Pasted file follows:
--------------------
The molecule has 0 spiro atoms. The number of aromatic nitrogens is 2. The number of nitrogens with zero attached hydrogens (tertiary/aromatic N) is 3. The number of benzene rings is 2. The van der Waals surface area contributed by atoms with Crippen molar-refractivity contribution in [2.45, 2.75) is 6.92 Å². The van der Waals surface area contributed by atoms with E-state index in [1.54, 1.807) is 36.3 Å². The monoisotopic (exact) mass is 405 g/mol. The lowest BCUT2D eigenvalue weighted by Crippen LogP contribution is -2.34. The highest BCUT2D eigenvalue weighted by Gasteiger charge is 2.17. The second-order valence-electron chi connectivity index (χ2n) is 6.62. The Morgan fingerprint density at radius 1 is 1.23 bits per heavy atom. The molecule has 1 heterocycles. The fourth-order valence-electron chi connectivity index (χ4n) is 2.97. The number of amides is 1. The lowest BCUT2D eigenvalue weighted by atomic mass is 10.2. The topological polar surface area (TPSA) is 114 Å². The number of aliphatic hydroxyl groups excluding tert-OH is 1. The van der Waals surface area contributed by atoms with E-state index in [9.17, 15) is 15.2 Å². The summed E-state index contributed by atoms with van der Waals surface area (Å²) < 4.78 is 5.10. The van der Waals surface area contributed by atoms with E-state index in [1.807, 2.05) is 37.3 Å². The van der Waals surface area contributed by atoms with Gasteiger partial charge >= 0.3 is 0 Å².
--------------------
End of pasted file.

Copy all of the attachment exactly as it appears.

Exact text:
The molecule has 0 spiro atoms. The number of aromatic nitrogens is 2. The number of nitrogens with zero attached hydrogens (tertiary/aromatic N) is 3. The number of benzene rings is 2. The van der Waals surface area contributed by atoms with Crippen molar-refractivity contribution in [2.45, 2.75) is 6.92 Å². The van der Waals surface area contributed by atoms with E-state index in [1.54, 1.807) is 36.3 Å². The monoisotopic (exact) mass is 405 g/mol. The lowest BCUT2D eigenvalue weighted by Crippen LogP contribution is -2.34. The highest BCUT2D eigenvalue weighted by Gasteiger charge is 2.17. The second-order valence-electron chi connectivity index (χ2n) is 6.62. The Morgan fingerprint density at radius 1 is 1.23 bits per heavy atom. The molecule has 1 heterocycles. The fourth-order valence-electron chi connectivity index (χ4n) is 2.97. The number of amides is 1. The lowest BCUT2D eigenvalue weighted by atomic mass is 10.2. The topological polar surface area (TPSA) is 114 Å². The number of aliphatic hydroxyl groups excluding tert-OH is 1. The van der Waals surface area contributed by atoms with E-state index in [9.17, 15) is 15.2 Å². The summed E-state index contributed by atoms with van der Waals surface area (Å²) < 4.78 is 5.10. The van der Waals surface area contributed by atoms with E-state index in [1.807, 2.05) is 37.3 Å². The van der Waals surface area contributed by atoms with Gasteiger partial charge >= 0.3 is 0 Å².